Answer questions simply, honestly and in an age-appropriate way. Use correct terminology such as ‘dead’ or ‘has died’ rather than ‘gone away’.
It’s OK to cry in front of your child. Face the reality of grief, and move on together. We don’t know everything about grief either and it’s confusing for us too.
Children need lots of reassurance and adult attention. Be prepared to answer the same questions many times and be consistent in your responses. This will help your children’s understanding.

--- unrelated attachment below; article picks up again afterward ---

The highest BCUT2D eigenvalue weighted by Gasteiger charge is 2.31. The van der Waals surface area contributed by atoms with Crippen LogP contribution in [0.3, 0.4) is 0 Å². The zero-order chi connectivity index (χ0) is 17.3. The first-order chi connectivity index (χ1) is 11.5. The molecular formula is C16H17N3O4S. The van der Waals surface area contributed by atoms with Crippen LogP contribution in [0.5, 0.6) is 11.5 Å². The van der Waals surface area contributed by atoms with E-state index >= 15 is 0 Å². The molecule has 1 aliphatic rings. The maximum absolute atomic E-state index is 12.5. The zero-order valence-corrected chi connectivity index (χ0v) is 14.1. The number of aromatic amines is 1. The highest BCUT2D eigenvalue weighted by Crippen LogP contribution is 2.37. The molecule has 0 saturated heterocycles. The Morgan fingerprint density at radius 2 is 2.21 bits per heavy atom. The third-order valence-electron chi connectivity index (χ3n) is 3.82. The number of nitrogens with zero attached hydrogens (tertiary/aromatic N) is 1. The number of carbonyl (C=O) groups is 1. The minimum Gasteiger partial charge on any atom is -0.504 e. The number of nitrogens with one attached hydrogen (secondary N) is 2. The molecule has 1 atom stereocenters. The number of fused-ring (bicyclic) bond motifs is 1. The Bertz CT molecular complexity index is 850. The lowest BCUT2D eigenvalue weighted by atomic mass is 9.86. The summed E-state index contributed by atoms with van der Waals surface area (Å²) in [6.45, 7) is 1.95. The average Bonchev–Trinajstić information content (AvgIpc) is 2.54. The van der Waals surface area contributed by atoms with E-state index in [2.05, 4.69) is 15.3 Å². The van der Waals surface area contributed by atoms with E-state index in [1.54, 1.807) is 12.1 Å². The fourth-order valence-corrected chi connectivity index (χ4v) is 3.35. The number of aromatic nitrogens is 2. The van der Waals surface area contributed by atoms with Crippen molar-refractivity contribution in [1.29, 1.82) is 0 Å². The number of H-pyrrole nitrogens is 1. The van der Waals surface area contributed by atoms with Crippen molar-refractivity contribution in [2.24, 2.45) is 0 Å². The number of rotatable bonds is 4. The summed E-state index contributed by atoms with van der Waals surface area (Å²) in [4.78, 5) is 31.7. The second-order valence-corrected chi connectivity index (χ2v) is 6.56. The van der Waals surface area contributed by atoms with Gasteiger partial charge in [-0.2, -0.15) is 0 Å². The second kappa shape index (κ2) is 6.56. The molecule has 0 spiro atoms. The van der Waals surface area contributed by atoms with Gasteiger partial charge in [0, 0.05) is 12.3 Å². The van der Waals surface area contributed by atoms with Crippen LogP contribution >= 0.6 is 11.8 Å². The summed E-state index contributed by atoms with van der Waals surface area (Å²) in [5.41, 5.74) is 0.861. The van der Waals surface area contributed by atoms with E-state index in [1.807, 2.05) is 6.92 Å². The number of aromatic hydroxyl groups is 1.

Use age appropriate language to explain what has happened and deliver information in short segments to make it easier for your children to understand. Encourage questions. It’s OK if you don’t know all the answers.
Be prepared to listen. Children need to know they are supported and heard and that they can talk to you at any time.
Maintain the usual routines for home and school and remind your children that it’s OK to laugh and have fun.
Funerals can help children understand death. The ritual of a funeral gives them a chance to say goodbye. If your children are attending, give a full and clear explanation in advance of what will happen and ask a trusted adult to care for them during the funeral.